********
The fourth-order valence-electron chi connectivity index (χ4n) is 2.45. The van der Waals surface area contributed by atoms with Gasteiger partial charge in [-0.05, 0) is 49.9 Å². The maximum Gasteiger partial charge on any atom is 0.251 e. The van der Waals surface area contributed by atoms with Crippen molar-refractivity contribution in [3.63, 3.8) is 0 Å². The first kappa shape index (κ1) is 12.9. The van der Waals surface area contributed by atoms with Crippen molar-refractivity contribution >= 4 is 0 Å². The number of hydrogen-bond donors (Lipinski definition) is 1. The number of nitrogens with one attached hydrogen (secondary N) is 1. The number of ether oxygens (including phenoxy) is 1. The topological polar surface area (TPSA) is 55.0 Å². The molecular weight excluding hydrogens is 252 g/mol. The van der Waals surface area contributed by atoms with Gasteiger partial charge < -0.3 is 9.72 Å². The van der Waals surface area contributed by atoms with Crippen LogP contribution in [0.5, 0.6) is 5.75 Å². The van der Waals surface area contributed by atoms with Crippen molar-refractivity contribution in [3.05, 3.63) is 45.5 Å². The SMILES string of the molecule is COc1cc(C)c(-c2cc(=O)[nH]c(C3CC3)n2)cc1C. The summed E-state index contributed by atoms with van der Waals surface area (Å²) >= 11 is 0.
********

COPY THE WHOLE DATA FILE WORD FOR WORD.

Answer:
The fourth-order valence-electron chi connectivity index (χ4n) is 2.45. The van der Waals surface area contributed by atoms with Gasteiger partial charge in [-0.05, 0) is 49.9 Å². The maximum Gasteiger partial charge on any atom is 0.251 e. The van der Waals surface area contributed by atoms with Crippen molar-refractivity contribution in [3.63, 3.8) is 0 Å². The first kappa shape index (κ1) is 12.9. The van der Waals surface area contributed by atoms with Crippen molar-refractivity contribution >= 4 is 0 Å². The number of hydrogen-bond donors (Lipinski definition) is 1. The number of nitrogens with one attached hydrogen (secondary N) is 1. The number of ether oxygens (including phenoxy) is 1. The topological polar surface area (TPSA) is 55.0 Å². The molecular weight excluding hydrogens is 252 g/mol. The van der Waals surface area contributed by atoms with Gasteiger partial charge < -0.3 is 9.72 Å². The van der Waals surface area contributed by atoms with Crippen LogP contribution in [0.5, 0.6) is 5.75 Å². The van der Waals surface area contributed by atoms with Crippen molar-refractivity contribution in [3.05, 3.63) is 45.5 Å². The SMILES string of the molecule is COc1cc(C)c(-c2cc(=O)[nH]c(C3CC3)n2)cc1C. The summed E-state index contributed by atoms with van der Waals surface area (Å²) >= 11 is 0.